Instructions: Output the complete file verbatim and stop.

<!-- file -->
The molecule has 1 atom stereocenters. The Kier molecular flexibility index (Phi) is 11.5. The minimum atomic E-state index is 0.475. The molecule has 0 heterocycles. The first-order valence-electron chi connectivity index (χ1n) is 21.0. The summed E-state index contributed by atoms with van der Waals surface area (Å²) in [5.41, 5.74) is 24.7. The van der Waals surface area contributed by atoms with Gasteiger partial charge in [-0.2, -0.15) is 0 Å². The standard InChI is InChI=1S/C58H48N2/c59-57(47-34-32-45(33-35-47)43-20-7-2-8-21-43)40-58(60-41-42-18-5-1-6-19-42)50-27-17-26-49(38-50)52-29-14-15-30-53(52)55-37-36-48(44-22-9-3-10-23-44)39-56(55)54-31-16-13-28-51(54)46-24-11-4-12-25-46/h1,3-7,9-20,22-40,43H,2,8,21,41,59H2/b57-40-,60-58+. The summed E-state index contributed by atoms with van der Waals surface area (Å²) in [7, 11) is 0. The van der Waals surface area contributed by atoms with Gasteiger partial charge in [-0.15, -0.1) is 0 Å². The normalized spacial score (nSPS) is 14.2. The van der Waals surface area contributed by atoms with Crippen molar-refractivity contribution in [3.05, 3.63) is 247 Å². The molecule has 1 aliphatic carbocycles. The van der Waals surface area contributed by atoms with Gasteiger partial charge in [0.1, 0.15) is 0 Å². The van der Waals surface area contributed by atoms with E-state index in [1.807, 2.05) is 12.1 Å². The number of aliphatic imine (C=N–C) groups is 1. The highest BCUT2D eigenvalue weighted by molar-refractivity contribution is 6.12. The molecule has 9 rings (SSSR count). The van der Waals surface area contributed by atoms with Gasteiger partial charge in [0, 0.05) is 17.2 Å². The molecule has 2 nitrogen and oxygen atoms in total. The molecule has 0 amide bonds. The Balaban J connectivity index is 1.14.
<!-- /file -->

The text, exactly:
The molecule has 1 atom stereocenters. The Kier molecular flexibility index (Phi) is 11.5. The minimum atomic E-state index is 0.475. The molecule has 0 heterocycles. The first-order valence-electron chi connectivity index (χ1n) is 21.0. The summed E-state index contributed by atoms with van der Waals surface area (Å²) in [5.41, 5.74) is 24.7. The van der Waals surface area contributed by atoms with Gasteiger partial charge in [-0.2, -0.15) is 0 Å². The standard InChI is InChI=1S/C58H48N2/c59-57(47-34-32-45(33-35-47)43-20-7-2-8-21-43)40-58(60-41-42-18-5-1-6-19-42)50-27-17-26-49(38-50)52-29-14-15-30-53(52)55-37-36-48(44-22-9-3-10-23-44)39-56(55)54-31-16-13-28-51(54)46-24-11-4-12-25-46/h1,3-7,9-20,22-40,43H,2,8,21,41,59H2/b57-40-,60-58+. The summed E-state index contributed by atoms with van der Waals surface area (Å²) in [7, 11) is 0. The van der Waals surface area contributed by atoms with Gasteiger partial charge in [-0.15, -0.1) is 0 Å². The normalized spacial score (nSPS) is 14.2. The van der Waals surface area contributed by atoms with Crippen molar-refractivity contribution in [3.05, 3.63) is 247 Å². The molecule has 1 aliphatic carbocycles. The van der Waals surface area contributed by atoms with Gasteiger partial charge in [0.1, 0.15) is 0 Å². The van der Waals surface area contributed by atoms with E-state index in [1.807, 2.05) is 12.1 Å². The number of aliphatic imine (C=N–C) groups is 1. The highest BCUT2D eigenvalue weighted by molar-refractivity contribution is 6.12. The molecule has 9 rings (SSSR count). The van der Waals surface area contributed by atoms with Gasteiger partial charge in [0, 0.05) is 17.2 Å². The molecule has 2 nitrogen and oxygen atoms in total. The molecule has 0 amide bonds. The Balaban J connectivity index is 1.14.